Before he started making movies he was a crime reporter with John Huston! When Huston left for Hollywood to work with William Wyler, Sam stayed behind and worked for Huston's mother,who was a real feminist. Huston used to tease Sam that he spent more time with his mother than he did. John asked Sam to act in one of his movies, even before the likes of Godard and Wim Wenders asked him. At that time, Sam never entertained the idea.

Sam actually considered himself as a writer, first and foremost. He sold his first screenplay, the musical HATS OFF (1936), to the Russian director Boris Petroff when he was 24, and wrote his first book, 'Burn, Baby, Burn', a year earlier. He later wrote SHOCKPROOF (1949) for Douglas Sirk.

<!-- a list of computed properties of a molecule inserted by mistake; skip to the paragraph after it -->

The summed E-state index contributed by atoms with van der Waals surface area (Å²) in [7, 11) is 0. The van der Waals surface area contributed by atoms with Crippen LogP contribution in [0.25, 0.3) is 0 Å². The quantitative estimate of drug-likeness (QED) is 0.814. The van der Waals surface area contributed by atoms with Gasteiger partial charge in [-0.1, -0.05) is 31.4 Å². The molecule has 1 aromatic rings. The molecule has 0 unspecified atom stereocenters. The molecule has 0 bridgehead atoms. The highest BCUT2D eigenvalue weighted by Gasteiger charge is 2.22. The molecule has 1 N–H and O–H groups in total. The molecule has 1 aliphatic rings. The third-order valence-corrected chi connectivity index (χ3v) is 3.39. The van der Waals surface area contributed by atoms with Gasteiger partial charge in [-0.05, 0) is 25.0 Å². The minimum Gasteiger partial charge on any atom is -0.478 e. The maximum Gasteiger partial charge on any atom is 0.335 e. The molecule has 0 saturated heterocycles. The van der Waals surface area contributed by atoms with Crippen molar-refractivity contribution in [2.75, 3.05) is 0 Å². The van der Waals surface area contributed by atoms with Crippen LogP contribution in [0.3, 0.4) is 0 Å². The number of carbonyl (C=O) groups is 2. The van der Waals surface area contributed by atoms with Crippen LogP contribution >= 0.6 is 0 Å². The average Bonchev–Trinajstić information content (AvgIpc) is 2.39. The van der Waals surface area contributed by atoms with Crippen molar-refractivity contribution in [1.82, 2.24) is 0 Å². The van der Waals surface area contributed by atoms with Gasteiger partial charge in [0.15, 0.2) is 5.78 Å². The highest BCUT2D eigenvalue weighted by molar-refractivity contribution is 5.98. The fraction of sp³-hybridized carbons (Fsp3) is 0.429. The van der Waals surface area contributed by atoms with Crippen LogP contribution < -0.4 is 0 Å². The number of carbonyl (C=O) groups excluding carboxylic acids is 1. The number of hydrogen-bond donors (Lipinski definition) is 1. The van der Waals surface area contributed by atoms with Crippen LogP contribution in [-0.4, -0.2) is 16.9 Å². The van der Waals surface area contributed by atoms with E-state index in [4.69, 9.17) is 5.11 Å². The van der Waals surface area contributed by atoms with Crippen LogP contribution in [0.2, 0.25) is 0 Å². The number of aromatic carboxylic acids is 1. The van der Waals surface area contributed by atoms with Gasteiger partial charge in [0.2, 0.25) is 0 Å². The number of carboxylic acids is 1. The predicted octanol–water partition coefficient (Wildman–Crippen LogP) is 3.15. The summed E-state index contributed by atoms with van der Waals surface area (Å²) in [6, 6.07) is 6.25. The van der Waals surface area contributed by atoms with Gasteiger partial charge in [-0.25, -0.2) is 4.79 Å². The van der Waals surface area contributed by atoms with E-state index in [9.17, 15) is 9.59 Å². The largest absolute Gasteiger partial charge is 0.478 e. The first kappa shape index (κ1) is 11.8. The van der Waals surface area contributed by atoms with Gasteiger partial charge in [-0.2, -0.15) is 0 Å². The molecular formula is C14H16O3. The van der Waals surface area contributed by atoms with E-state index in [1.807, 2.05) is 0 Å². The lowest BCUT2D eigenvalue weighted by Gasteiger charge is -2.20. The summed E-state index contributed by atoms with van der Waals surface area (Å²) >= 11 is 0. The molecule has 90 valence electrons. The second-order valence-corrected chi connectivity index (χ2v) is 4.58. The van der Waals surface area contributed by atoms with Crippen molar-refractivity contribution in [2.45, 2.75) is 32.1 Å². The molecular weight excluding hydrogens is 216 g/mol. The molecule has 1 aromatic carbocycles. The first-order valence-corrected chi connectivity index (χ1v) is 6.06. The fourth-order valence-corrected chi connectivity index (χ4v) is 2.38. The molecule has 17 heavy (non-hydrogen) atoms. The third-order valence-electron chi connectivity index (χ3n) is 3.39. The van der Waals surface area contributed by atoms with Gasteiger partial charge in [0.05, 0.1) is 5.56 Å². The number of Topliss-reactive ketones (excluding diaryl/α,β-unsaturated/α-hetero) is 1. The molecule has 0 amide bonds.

Kubrick was a big fan of the movie. It's one of the best war movies ever made because Sam's worldview was so vivid and matter-of-fact, and because Sam was so courageous in how he made it. Can you imagine how controversial it was in 1951 to see an American black actor playing a medic? At that time, African-Americans were only playing butlers or maids in movies. In one scene Sam has the black actor bandage a Korean POW who asks him "Why are you fighting for a country that doesn't even allow you to sit on a bus?". The controversy actually helped the film become a hit, but it angered J. Edgar Hoover at the time. The film is emotionally honest, and as Sam said, he always made 'emotion pictures'. By the way, Wim Wenders liked that phrase so much he used it for a book he wrote in 1989. I love all of Sam's movies. I love the way he films people. Like Bertolucci said about Sam, "Fuller movies are like jazz. They really live in front of you." He called Sam "the greatest unknown director in the world".